Pete Mockaitis
Well, I do want to touch on email for a moment here because, well, I guess, over the course of my life, I have emailed you on three separate occasions, and every time you’ve picked it up and ran with it and we made something happen, so you walk the talk. You are, in fact, getting things done.

David Allen
Believe me, I’m a fellow student. Trust me, I have to do this as well as anybody just to keep their head clear.

Pete Mockaitis
And so, then I’m curious, like what is the — so we talked about the benefit, sort of the outcome. It’s like, okay, there’s a sense of peace, of maximum cognitive function, the stress and malaise of constantly remembering stuff is gone, and your mind like water, I believe is a phrase you like to use there. So, that’s a real good outcome when you’re on the wagon executing it. But could you share with us, what’s sort of the cost, if you will, in terms of the investment? What does it take for you to rock your email and more so well in terms of maybe, say, hours a day or hours a week of processing and reviewing time? How do you think about that?

David Allen
Pete, this is not extra work. I would have to do this no matter how I did it. You would too. Did you want to let it pile up until it explodes and then decide what to do with it?

Pete Mockaitis
No.

David Allen
People get mad at me for their list, and like, “Excuse me, dude, that’s not my list. That’s yours.” Right? I don’t tell people to do anything extra other than what they need to do themselves. They know that. They know they need to decide what to do about mom’s birthday. They know they need to decide what to do. They know that they need to do something about that. All I’m getting them to do is become conscious about it.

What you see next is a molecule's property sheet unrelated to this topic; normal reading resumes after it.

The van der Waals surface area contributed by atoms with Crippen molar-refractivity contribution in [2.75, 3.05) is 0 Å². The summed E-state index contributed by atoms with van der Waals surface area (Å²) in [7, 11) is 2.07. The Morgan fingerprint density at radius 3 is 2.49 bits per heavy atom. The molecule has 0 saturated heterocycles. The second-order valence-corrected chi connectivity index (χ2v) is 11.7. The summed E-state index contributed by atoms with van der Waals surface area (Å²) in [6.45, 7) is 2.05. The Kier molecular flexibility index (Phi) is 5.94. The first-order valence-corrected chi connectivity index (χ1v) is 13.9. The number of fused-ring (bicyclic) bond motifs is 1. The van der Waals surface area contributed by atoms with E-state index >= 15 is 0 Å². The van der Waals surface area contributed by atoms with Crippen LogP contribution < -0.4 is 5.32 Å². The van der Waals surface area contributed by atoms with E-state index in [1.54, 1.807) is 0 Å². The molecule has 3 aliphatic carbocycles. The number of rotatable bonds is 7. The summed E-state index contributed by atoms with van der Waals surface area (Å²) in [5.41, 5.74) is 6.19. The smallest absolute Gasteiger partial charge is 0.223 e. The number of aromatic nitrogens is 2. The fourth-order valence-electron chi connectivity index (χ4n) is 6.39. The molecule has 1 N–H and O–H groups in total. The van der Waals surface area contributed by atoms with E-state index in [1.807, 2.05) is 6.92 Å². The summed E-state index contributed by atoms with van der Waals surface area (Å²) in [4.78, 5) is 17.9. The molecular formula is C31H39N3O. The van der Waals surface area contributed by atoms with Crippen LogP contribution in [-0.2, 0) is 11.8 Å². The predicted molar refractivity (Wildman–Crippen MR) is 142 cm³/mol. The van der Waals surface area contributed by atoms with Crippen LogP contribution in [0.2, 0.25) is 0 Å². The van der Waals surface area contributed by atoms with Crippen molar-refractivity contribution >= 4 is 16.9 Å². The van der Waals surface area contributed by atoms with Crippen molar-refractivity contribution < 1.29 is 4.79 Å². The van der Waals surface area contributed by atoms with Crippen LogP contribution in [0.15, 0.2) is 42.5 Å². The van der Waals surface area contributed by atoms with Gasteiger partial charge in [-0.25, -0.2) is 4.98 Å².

So, this is not extra work. How much time does it take to stay conscious in your life? Maybe that’s the best question.

Pete Mockaitis
Yeah, I hear you. So, you’re saying you’re going to address that email at some point.

David Allen
Yes. Or you can do email bankruptcy, CTRL-A CTRL-X and pray.

Pete Mockaitis
It’ll all go away. You’re right. I think maybe what they don’t like is that you’re showing them reality. It’s like you’re putting a mirror right up to their faces.

David Allen
I know. I know. Come on, Pete.

Pete Mockaitis
“This is what you’re committed to. How about that?”

David Allen
Right. What are you going to do about it? And what does it mean to you? Is that trash? Why are you keeping stuff you ought to throw away, dude? You know, come on. So, it’s really about just becoming conscious about things you’ve let come into your ecosystem that own a piece of your consciousness until you appropriately engage with them. And that’s really the secret of what I found out about how do you do that.